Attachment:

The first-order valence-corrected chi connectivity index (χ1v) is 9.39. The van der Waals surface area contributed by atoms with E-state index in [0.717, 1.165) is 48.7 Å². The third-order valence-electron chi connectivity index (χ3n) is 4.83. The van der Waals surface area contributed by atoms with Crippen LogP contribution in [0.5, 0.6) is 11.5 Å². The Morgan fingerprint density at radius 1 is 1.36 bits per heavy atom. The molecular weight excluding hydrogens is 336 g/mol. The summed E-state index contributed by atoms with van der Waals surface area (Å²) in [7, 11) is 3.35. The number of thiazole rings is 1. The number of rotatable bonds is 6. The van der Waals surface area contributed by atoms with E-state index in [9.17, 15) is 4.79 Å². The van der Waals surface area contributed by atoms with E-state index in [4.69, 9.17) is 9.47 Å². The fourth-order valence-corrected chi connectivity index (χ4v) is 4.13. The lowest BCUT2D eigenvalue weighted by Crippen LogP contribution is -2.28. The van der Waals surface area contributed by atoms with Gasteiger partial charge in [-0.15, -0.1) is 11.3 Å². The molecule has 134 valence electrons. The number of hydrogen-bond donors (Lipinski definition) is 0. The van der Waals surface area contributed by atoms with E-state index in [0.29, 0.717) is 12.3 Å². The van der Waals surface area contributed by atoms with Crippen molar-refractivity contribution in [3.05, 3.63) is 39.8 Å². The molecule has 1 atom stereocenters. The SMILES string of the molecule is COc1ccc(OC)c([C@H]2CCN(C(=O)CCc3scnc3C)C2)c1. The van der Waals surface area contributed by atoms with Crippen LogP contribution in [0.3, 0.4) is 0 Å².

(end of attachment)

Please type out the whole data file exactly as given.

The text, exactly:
The first-order valence-corrected chi connectivity index (χ1v) is 9.39. The van der Waals surface area contributed by atoms with E-state index in [0.717, 1.165) is 48.7 Å². The third-order valence-electron chi connectivity index (χ3n) is 4.83. The van der Waals surface area contributed by atoms with Crippen LogP contribution in [0.5, 0.6) is 11.5 Å². The Morgan fingerprint density at radius 1 is 1.36 bits per heavy atom. The molecular weight excluding hydrogens is 336 g/mol. The summed E-state index contributed by atoms with van der Waals surface area (Å²) in [7, 11) is 3.35. The number of thiazole rings is 1. The number of rotatable bonds is 6. The van der Waals surface area contributed by atoms with E-state index in [9.17, 15) is 4.79 Å². The van der Waals surface area contributed by atoms with E-state index in [4.69, 9.17) is 9.47 Å². The fourth-order valence-corrected chi connectivity index (χ4v) is 4.13. The lowest BCUT2D eigenvalue weighted by Crippen LogP contribution is -2.28. The van der Waals surface area contributed by atoms with Gasteiger partial charge in [-0.15, -0.1) is 11.3 Å². The molecule has 134 valence electrons. The number of hydrogen-bond donors (Lipinski definition) is 0. The van der Waals surface area contributed by atoms with E-state index in [0.29, 0.717) is 12.3 Å². The van der Waals surface area contributed by atoms with Crippen molar-refractivity contribution in [3.05, 3.63) is 39.8 Å². The molecule has 1 atom stereocenters. The SMILES string of the molecule is COc1ccc(OC)c([C@H]2CCN(C(=O)CCc3scnc3C)C2)c1. The van der Waals surface area contributed by atoms with Crippen LogP contribution in [0.3, 0.4) is 0 Å².